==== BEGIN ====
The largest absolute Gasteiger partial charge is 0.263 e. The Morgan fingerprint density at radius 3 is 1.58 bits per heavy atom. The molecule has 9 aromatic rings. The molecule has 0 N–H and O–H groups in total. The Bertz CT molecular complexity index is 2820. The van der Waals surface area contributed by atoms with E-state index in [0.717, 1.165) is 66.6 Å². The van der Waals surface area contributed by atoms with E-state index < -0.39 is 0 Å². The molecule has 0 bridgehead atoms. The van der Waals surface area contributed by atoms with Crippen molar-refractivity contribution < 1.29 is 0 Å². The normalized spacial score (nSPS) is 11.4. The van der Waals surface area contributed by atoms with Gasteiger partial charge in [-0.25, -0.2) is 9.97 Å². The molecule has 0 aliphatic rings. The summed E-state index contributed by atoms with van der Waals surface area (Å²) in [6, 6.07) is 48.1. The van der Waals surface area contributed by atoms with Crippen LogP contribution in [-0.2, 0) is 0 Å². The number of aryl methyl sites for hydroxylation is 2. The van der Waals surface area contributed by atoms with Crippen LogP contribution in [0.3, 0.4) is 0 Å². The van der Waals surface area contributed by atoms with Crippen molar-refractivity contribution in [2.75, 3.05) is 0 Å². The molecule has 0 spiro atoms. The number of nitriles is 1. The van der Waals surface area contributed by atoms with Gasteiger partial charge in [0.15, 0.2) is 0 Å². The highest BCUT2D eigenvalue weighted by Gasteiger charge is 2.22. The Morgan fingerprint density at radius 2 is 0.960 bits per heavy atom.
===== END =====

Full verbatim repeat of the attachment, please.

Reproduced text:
The largest absolute Gasteiger partial charge is 0.263 e. The Morgan fingerprint density at radius 3 is 1.58 bits per heavy atom. The molecule has 9 aromatic rings. The molecule has 0 N–H and O–H groups in total. The Bertz CT molecular complexity index is 2820. The van der Waals surface area contributed by atoms with E-state index in [0.717, 1.165) is 66.6 Å². The van der Waals surface area contributed by atoms with E-state index < -0.39 is 0 Å². The molecule has 0 bridgehead atoms. The van der Waals surface area contributed by atoms with Crippen molar-refractivity contribution < 1.29 is 0 Å². The normalized spacial score (nSPS) is 11.4. The van der Waals surface area contributed by atoms with Gasteiger partial charge in [-0.25, -0.2) is 9.97 Å². The molecule has 0 aliphatic rings. The summed E-state index contributed by atoms with van der Waals surface area (Å²) in [6, 6.07) is 48.1. The van der Waals surface area contributed by atoms with Crippen LogP contribution in [-0.2, 0) is 0 Å². The number of aryl methyl sites for hydroxylation is 2. The van der Waals surface area contributed by atoms with Crippen LogP contribution in [0.3, 0.4) is 0 Å². The van der Waals surface area contributed by atoms with Crippen molar-refractivity contribution in [2.75, 3.05) is 0 Å². The molecule has 0 spiro atoms. The number of nitriles is 1. The van der Waals surface area contributed by atoms with Gasteiger partial charge in [0.15, 0.2) is 0 Å². The highest BCUT2D eigenvalue weighted by Gasteiger charge is 2.22. The Morgan fingerprint density at radius 2 is 0.960 bits per heavy atom.